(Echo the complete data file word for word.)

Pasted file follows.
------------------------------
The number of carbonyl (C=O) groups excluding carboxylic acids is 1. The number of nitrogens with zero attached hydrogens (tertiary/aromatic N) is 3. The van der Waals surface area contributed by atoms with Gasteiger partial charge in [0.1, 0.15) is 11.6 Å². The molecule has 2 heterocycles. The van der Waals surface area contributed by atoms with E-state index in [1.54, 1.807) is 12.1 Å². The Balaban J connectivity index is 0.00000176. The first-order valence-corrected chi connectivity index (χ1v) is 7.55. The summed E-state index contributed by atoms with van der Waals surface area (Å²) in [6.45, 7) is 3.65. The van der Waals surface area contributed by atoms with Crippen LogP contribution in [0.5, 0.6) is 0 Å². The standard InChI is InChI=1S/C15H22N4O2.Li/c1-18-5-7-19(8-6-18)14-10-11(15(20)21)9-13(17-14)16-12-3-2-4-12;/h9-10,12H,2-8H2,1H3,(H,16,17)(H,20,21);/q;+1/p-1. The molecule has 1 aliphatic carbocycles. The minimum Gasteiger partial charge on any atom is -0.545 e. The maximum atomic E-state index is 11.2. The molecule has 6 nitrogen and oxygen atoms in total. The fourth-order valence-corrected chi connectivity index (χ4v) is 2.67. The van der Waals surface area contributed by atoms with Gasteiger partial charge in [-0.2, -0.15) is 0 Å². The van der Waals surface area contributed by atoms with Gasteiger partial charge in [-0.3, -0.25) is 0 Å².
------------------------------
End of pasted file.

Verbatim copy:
The number of carbonyl (C=O) groups excluding carboxylic acids is 1. The number of nitrogens with zero attached hydrogens (tertiary/aromatic N) is 3. The van der Waals surface area contributed by atoms with Gasteiger partial charge in [0.1, 0.15) is 11.6 Å². The molecule has 2 heterocycles. The van der Waals surface area contributed by atoms with E-state index in [1.54, 1.807) is 12.1 Å². The Balaban J connectivity index is 0.00000176. The first-order valence-corrected chi connectivity index (χ1v) is 7.55. The summed E-state index contributed by atoms with van der Waals surface area (Å²) in [6.45, 7) is 3.65. The van der Waals surface area contributed by atoms with Crippen LogP contribution in [0.5, 0.6) is 0 Å². The standard InChI is InChI=1S/C15H22N4O2.Li/c1-18-5-7-19(8-6-18)14-10-11(15(20)21)9-13(17-14)16-12-3-2-4-12;/h9-10,12H,2-8H2,1H3,(H,16,17)(H,20,21);/q;+1/p-1. The molecule has 1 aliphatic carbocycles. The minimum Gasteiger partial charge on any atom is -0.545 e. The maximum atomic E-state index is 11.2. The molecule has 6 nitrogen and oxygen atoms in total. The fourth-order valence-corrected chi connectivity index (χ4v) is 2.67. The van der Waals surface area contributed by atoms with Gasteiger partial charge in [-0.2, -0.15) is 0 Å². The van der Waals surface area contributed by atoms with Gasteiger partial charge in [-0.3, -0.25) is 0 Å².